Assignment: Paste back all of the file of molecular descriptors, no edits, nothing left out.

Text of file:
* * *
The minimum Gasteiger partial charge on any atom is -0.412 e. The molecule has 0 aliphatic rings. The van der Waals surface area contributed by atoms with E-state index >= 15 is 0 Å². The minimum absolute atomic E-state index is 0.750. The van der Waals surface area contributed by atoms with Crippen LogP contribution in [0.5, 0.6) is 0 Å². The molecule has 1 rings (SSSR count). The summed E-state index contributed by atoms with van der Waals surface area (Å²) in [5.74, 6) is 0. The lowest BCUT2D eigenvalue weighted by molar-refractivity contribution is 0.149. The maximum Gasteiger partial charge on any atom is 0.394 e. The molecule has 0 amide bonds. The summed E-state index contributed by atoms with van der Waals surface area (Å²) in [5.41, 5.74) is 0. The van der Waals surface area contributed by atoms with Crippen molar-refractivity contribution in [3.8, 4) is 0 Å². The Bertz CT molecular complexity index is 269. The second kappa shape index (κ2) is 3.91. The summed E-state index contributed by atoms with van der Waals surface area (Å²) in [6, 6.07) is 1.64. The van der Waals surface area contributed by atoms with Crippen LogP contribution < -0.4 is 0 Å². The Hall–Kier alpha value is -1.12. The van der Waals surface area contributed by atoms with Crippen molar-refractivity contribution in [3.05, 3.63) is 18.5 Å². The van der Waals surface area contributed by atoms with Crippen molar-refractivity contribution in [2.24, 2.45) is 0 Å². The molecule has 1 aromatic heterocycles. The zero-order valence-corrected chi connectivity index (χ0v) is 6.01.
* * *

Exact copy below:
The minimum Gasteiger partial charge on any atom is -0.412 e. The molecule has 0 aliphatic rings. The van der Waals surface area contributed by atoms with E-state index >= 15 is 0 Å². The minimum absolute atomic E-state index is 0.750. The van der Waals surface area contributed by atoms with Crippen LogP contribution in [0.5, 0.6) is 0 Å². The molecule has 1 rings (SSSR count). The summed E-state index contributed by atoms with van der Waals surface area (Å²) in [5.74, 6) is 0. The lowest BCUT2D eigenvalue weighted by molar-refractivity contribution is 0.149. The maximum Gasteiger partial charge on any atom is 0.394 e. The molecule has 0 amide bonds. The summed E-state index contributed by atoms with van der Waals surface area (Å²) in [5.41, 5.74) is 0. The van der Waals surface area contributed by atoms with Crippen molar-refractivity contribution in [3.8, 4) is 0 Å². The Bertz CT molecular complexity index is 269. The second kappa shape index (κ2) is 3.91. The summed E-state index contributed by atoms with van der Waals surface area (Å²) in [6, 6.07) is 1.64. The van der Waals surface area contributed by atoms with Crippen LogP contribution < -0.4 is 0 Å². The Hall–Kier alpha value is -1.12. The van der Waals surface area contributed by atoms with Crippen molar-refractivity contribution in [3.05, 3.63) is 18.5 Å². The van der Waals surface area contributed by atoms with Crippen molar-refractivity contribution in [2.24, 2.45) is 0 Å². The molecule has 1 aromatic heterocycles. The zero-order valence-corrected chi connectivity index (χ0v) is 6.01.